Niamh led this month's Library Writers' Group with some canny thoughts on 'Don't get it right get it written' - how to deal with deadlines and discipline and what Zoe calls the 'inner wallpaper' of self-judgement. Learn to love editing, Niamh advises, and don't be deterred by lack of experience. "Make it a strength to come to your subject as an interested ingenue - we have enough experts."
To say that Cube's modernised version of Hamlet has been controversial round here is a like saying The Satanic Verses raised a few eyebrows. I really enjoyed it. It's true the actor taking the title role was tiresomely twitchy, and Gertrude and Horatio seemed to have wandered in from Abigail's Party, but this is a stunning interpretation of a play so full of quotations as to be almost impossible to make fresh and vivid. From the opening (Streets) track onwards, the music added energy, and the set - a silver wall variously claustrophobic, Big-Brother-intrusive, and screen for memories & nightmares - was brilliant. I loved the unexpected, sometimes outrageous, liberties taken with the script: letters as mobile texts, tequila shots and happy-slapping, that famous soliloquy sharded into dialogue. A terrific way to remind us the essential elements of Hamlet are timeless: dysfunctional families, violent passions, love, loss, and loneliness.
Serious bit this week - and I've chosen this picture because the well-known author of 'Making Cocoa for Kingsley Amis' is stroppy about website exposure, even though googling Wendy Cope gives 145,000 references. But I'm going to talk about her anyway.
What do you do if you want a smart quote, maybe a few lines of verse perhaps already half-remembered? You look on the web, right? Wendy Cope thinks: wrong. “It isn’t ok – you have to fork out for the book” she asserts, in an article on copyright which is reprinted – obviously by repayment to the author – in the current issue of ALCS news. It’s a Grumpy Old Woman rant, and I don’t know how seriously Ms Cope intends it to be taken since she admits it even annoys her that her words will still be making money after she’s too dead to spend it, but it does raise serious questions about this new world of wider access to literature. And I disagree with her at just about every level.
For one thing, I don’t agree there’s a direct & discouraging correlation between downloading and book-buying. I’d suggest that those who find and enjoy poems on the web are more, not less, likely to buy poetry collections - just as musicians recognise that initial interest from downloading & copying encourages word-of-mouth promotion and hence CD sales. "If poetry was only available to book owners we wouldn’t have our rich popular culture", Emily points out as we discuss these issues over coffee. And as it’s this accessibility to light verse that makes her the ‘good money' she so desires, what is her problem? It’s like an artist, having sold a painting to one buyer, griping that others will enjoy sight of it too. These enriching glimpses create the buyers of the future, in every area of the arts.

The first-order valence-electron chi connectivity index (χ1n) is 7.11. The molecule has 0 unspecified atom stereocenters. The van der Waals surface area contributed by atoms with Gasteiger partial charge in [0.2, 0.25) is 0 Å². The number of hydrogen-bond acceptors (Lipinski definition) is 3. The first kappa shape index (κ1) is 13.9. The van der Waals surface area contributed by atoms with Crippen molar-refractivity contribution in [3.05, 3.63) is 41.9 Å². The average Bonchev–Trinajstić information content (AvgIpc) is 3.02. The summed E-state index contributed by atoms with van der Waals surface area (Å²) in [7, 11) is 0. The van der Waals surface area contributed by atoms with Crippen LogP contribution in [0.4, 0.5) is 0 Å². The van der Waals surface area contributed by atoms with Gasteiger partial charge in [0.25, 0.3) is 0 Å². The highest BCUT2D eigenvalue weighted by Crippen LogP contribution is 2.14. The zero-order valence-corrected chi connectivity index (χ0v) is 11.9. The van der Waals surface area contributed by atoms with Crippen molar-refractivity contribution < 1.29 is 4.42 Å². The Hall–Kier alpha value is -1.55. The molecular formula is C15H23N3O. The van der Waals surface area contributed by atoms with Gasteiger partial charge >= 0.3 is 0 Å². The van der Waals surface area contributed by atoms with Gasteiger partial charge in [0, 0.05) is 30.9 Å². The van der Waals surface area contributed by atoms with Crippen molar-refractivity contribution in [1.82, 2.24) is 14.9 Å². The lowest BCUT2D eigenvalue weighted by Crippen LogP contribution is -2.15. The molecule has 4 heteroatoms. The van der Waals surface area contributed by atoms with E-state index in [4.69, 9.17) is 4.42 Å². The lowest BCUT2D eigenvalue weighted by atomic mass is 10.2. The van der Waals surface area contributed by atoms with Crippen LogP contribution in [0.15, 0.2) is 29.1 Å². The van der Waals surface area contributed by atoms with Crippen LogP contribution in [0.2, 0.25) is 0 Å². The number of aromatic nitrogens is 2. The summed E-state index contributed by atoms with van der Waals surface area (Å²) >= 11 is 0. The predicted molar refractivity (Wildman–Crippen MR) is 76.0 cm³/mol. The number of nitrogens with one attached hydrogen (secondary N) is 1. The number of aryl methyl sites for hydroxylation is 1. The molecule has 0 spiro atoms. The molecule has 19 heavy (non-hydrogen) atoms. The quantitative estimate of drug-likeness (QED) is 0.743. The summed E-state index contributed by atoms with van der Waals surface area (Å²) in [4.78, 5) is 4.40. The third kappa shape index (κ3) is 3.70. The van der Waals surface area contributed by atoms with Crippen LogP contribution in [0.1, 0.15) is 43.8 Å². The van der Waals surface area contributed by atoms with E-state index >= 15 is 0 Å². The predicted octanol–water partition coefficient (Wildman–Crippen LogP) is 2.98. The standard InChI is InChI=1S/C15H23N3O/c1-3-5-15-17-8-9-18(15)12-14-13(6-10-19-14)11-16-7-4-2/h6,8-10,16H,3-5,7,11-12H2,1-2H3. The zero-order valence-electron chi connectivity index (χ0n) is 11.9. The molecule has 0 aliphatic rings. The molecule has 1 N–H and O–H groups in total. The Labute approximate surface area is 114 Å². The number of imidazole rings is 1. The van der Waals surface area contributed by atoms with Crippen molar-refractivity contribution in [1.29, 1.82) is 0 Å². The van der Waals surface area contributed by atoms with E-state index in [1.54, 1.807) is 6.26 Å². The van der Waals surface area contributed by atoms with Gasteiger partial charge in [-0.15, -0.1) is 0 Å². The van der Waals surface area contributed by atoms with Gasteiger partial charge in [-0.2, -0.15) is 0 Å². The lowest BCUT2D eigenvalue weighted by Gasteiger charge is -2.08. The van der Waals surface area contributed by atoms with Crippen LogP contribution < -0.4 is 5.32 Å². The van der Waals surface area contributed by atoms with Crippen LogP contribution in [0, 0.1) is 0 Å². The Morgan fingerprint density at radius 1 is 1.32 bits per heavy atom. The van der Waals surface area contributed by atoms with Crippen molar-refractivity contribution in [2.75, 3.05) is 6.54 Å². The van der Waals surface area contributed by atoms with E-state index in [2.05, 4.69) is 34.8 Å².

Another bee in Ms Cope’s bonnet – her cliché not mine – is literary festivals presenting readings of other people’s work without clearing permissions. I’ll stand up here and admit it: I am Spartacus. Arts festivals – ours anyway – work on budgets that make shoestrings look tough as towlines, and no-one makes big money out of poetry events. Clearing permissions is incredibly time-consuming and can be prohibitively costly. Last year I organised an event called Desert Island Reads at which writer Steve Voake read from a little-known collection of stories by American writer Frank Huyler. Neither Steve nor any other contributor was paid, but five of the audience went away and bought that book. And we were within our legal rights in introducing this author to a new audience, as the law is luckily not always an ass: ‘Fair comment’ specifically allows such use of material still in copyright as long as there’s no libellous intent.
So I have no sympathy with Ms Cope’s stance. There’s a lot of us out here working hard to make a world where her verse, and the poetry of others, will be more widely known and appreciated. We use real events and we use the web too. The internet has impacted our world – she’s a beneficiary, not a victim.
And finally... On 29th March, Luke "The best young performance poet around" Wright comes to Frome's Merlin Theatre. Book soon (01373 465949), bring friends - I promise you this is a knock-your-socks-off show. Appraisal above from The Observer - here's a few more reviewers' verdicts: "A rip-roaring raconteur..." "This man is a genius." "...electrifying." "Britain's brightest young bard ... hugely engaging performer, without a trace of pretension" "..genuinely funny and charming.. quick wit and blinding talent... a born performer."
Perhaps best not wear any socks...